ANZ Bank offloads super, planning businesses to IOOF for $975m

ANZ Bank has joined rivals in retreating from wealth management, selling off superannuation and financial planning businesses for $975 million but failing to offload its life insurance arm.

The banking giant is selling the wealth management businesses to IOOF Holdings, it said on Tuesday, in a move that will narrow its focus onto traditional retail, business and institutional banking.

However, some in the market were disappointed that after a lengthy review of its entire wealth operations, ANZ is not yet selling its life insurance business, as National Australia Bank did last year, and Commonwealth Bank is doing.

Instead, ANZ will spend millions of dollars separating the life insurance arm from the planning and super businesses it is selling to IOOF, and consider other options for offloading insurance in the future.

The deal is a reversal of moves in the early 2000s to bulk up in wealth, by buying into ING Australia’s wealth management business, which it then purchased in full in 2009 under former chief executive Mike Smith.

ANZ will make a $120 million loss on the sale, because of hefty costs from separating insurance from the other businesses, a write-down in its carrying value, and a loss on treasury shares.

ANZ wealth group executive Alexis George said separating life insurance from the other parts of the wealth division would give the bank a “cleaner look” at how to scale back its role as a manufacturer of life insurance policies.

“ANZ is still committed to the strategy of not manufacturing insurance. So we need to look for alternatives for insurance. It may take some time. I just want to be clear about that,” Ms George told the bank’s in-house news service, BlueNotes.

Banking groups have been selling off the parts of their businesses that hold life insurance risk, amid weak returns and tougher capital requirements. Yet banks also remain keen to distribute products to retail customers, and  ANZ’s sale to IOOF includes a 20-year deal to make IOOF super and investment products available to its retail customers.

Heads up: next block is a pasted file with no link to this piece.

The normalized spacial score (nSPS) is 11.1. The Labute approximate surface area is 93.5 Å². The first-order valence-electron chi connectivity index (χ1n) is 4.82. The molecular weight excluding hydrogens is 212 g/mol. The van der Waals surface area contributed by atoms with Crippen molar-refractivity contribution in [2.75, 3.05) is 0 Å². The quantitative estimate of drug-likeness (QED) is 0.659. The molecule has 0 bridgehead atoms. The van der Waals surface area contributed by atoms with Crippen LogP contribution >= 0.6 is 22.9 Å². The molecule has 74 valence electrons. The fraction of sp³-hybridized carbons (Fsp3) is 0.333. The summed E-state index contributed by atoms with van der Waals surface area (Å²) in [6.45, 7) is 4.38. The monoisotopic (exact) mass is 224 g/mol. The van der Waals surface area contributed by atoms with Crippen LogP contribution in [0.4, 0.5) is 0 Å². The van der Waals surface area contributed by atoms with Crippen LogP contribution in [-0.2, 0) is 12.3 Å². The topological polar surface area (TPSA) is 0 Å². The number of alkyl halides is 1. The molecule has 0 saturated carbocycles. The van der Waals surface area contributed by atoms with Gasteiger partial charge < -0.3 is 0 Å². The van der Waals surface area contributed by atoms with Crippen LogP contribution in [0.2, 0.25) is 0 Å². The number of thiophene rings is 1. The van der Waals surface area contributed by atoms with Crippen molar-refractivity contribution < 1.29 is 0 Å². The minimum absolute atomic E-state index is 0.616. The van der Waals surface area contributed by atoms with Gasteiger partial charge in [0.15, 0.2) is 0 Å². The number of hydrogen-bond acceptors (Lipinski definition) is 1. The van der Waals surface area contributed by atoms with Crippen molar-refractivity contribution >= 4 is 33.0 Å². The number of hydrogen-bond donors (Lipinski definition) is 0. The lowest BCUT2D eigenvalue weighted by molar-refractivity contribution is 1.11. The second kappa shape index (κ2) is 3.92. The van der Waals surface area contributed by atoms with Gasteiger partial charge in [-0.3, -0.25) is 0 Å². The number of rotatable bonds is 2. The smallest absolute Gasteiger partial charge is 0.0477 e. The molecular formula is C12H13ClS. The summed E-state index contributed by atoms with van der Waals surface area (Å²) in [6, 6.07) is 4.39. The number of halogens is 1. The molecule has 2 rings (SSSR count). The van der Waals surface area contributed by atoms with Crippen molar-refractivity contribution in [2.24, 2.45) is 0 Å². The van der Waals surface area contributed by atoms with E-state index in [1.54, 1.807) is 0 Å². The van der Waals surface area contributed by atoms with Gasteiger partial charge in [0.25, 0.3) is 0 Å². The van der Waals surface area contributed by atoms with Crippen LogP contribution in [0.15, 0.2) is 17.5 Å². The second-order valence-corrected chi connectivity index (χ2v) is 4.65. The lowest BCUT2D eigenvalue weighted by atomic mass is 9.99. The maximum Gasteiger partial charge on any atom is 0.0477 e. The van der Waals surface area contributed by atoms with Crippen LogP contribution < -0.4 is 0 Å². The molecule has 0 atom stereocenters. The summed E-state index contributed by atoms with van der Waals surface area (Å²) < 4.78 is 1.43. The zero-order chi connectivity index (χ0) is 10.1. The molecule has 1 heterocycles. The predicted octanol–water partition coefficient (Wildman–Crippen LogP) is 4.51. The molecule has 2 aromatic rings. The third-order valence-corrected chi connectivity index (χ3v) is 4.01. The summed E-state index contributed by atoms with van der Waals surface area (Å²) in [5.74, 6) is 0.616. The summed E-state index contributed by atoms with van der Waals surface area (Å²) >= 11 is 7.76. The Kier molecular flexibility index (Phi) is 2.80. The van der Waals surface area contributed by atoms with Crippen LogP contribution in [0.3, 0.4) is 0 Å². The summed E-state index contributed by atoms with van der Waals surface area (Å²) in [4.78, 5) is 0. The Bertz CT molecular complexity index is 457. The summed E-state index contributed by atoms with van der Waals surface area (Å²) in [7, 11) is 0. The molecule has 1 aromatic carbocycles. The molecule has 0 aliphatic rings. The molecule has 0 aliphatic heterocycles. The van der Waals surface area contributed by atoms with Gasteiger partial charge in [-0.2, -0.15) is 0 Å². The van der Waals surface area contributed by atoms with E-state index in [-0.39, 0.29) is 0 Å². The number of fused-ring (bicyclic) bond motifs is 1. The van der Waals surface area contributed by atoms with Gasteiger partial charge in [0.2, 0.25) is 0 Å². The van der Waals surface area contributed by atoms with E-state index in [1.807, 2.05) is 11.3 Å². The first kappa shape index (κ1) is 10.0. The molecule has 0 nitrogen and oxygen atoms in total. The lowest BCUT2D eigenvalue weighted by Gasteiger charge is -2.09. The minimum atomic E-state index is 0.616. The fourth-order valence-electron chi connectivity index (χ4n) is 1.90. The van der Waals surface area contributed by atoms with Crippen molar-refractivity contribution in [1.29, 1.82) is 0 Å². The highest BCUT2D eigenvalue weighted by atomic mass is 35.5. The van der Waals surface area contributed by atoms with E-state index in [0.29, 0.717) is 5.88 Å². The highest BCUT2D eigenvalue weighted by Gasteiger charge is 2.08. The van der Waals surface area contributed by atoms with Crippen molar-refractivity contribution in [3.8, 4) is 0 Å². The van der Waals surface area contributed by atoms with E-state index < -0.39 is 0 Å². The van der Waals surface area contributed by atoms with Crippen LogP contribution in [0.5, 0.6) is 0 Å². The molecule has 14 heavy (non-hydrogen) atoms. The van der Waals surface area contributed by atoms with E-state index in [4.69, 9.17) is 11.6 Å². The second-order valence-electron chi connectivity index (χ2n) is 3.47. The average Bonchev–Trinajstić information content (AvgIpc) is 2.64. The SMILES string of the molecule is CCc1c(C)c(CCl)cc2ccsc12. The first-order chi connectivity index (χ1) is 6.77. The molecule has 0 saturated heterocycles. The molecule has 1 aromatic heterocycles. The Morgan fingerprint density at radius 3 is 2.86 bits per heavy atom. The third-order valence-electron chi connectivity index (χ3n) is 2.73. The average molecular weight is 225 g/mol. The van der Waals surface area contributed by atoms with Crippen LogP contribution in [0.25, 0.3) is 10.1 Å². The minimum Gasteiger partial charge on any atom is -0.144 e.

The deal leaves ANZ with OnePath life insurance and general insurance, group and individual insurance, ANZ Financial Planning and lenders’ mortgage insurance.

Velocity Trade analyst Brett Le Mesurier described the sale as a “miserable outcome” for the bank, and predicted it could take about a year for ANZ to also sell its life insurance business, because of the complex separation process.

“ANZ did not understand the ING business it acquired in 2001 and has maintained an unrealistic view of its value. Therefore, they achieved only a partial sale after a year of trying. This is a miserable outcome,” said Mr Le Mesurier, who has a “sell” rating on ANZ.

The sale of our P&I and ADG businesses provides ANZ with greater flexibility to consider options for the life insurance business including strategic and capital markets solutions


ANZ Wealth Australia group executive Alexis George

UBS analyst Jonathan Mott, who has a “neutral” rating on the stock, said he was “slightly disappointed” ANZ had not sold a larger proportion of its wealth arm by now. Mr Mott said the businesses being sold only contributed 0.5 per cent of ANZ’s profit in the last financial year.

Bell Potter analyst TS Lim, who has a “hold” rating, said it appeared ANZ’s original plan to sell its entire wealth division had been complicated by Commonwealth Bank’s “first mover advantage,” after CBA found a buyer for its life insurance operation last month.

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IOOF will hold a $450 million fully underwritten institutional placement, a share purchase plan and a engage new debt facilities to help fund an acquisition that is expected to complete within 12 months.

It said it would become Australia’s second-largest advice business by adviser numbers.

Ms George said the bank had increased its options around exiting life insurance manufacturing but that picking the right one would take some time.

“By partnering with IOOF, we are able to create greater value for our shareholders while also providing our customers with access to quality wealth products,” Ms George said.

Analysts previously estimated the value of ANZ’s entire wealth business at about $4 billion.

The sale comes before ANZ will report its full-year results next Thursday, to be followed in the coming weeks by NAB and Westpac.

With AAP

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